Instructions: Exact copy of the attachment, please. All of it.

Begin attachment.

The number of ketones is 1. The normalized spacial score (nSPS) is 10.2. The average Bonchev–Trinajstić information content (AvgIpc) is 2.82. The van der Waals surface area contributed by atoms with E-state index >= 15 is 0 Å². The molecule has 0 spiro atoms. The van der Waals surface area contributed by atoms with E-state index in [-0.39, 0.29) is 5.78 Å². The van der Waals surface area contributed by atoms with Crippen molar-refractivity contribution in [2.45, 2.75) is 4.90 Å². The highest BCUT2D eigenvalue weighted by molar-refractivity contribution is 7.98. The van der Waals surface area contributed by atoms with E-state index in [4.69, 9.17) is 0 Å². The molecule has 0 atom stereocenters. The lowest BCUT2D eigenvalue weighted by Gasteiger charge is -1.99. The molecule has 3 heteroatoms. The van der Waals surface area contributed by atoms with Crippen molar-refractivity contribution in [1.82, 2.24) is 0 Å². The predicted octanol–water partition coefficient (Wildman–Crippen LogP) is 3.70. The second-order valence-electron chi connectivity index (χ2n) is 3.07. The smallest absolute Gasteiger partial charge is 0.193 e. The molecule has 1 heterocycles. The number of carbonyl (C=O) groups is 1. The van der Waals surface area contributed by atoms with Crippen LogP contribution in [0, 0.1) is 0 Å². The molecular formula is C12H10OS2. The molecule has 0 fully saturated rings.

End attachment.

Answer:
The number of ketones is 1. The normalized spacial score (nSPS) is 10.2. The average Bonchev–Trinajstić information content (AvgIpc) is 2.82. The van der Waals surface area contributed by atoms with E-state index >= 15 is 0 Å². The molecule has 0 spiro atoms. The van der Waals surface area contributed by atoms with E-state index in [-0.39, 0.29) is 5.78 Å². The van der Waals surface area contributed by atoms with Crippen molar-refractivity contribution in [2.45, 2.75) is 4.90 Å². The highest BCUT2D eigenvalue weighted by molar-refractivity contribution is 7.98. The van der Waals surface area contributed by atoms with E-state index in [4.69, 9.17) is 0 Å². The molecule has 0 atom stereocenters. The lowest BCUT2D eigenvalue weighted by Gasteiger charge is -1.99. The molecule has 3 heteroatoms. The van der Waals surface area contributed by atoms with Crippen molar-refractivity contribution in [1.82, 2.24) is 0 Å². The predicted octanol–water partition coefficient (Wildman–Crippen LogP) is 3.70. The second-order valence-electron chi connectivity index (χ2n) is 3.07. The smallest absolute Gasteiger partial charge is 0.193 e. The molecule has 1 heterocycles. The number of carbonyl (C=O) groups is 1. The van der Waals surface area contributed by atoms with Crippen LogP contribution in [0, 0.1) is 0 Å². The molecular formula is C12H10OS2. The molecule has 0 fully saturated rings.